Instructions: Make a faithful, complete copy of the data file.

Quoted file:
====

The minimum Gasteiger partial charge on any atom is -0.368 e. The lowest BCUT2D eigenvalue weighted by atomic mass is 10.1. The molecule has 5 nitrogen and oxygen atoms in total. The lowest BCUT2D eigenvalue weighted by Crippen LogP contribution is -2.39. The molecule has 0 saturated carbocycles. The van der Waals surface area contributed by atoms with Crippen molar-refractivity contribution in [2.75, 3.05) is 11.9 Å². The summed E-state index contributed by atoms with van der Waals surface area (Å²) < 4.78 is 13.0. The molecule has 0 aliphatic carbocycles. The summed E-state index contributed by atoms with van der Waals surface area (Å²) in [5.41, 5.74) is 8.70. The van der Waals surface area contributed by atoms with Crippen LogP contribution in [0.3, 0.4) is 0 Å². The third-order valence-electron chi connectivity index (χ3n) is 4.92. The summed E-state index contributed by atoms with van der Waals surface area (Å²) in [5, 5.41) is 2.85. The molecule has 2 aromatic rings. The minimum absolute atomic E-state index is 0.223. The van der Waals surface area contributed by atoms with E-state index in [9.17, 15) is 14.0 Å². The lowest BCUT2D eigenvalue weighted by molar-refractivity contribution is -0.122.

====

The minimum Gasteiger partial charge on any atom is -0.368 e. The lowest BCUT2D eigenvalue weighted by atomic mass is 10.1. The molecule has 5 nitrogen and oxygen atoms in total. The lowest BCUT2D eigenvalue weighted by Crippen LogP contribution is -2.39. The molecule has 0 saturated carbocycles. The van der Waals surface area contributed by atoms with Crippen molar-refractivity contribution in [2.75, 3.05) is 11.9 Å². The summed E-state index contributed by atoms with van der Waals surface area (Å²) < 4.78 is 13.0. The molecule has 0 aliphatic carbocycles. The summed E-state index contributed by atoms with van der Waals surface area (Å²) in [5.41, 5.74) is 8.70. The van der Waals surface area contributed by atoms with Crippen LogP contribution in [0.3, 0.4) is 0 Å². The third-order valence-electron chi connectivity index (χ3n) is 4.92. The summed E-state index contributed by atoms with van der Waals surface area (Å²) in [5, 5.41) is 2.85. The molecule has 2 aromatic rings. The minimum absolute atomic E-state index is 0.223. The van der Waals surface area contributed by atoms with E-state index in [9.17, 15) is 14.0 Å². The lowest BCUT2D eigenvalue weighted by molar-refractivity contribution is -0.122.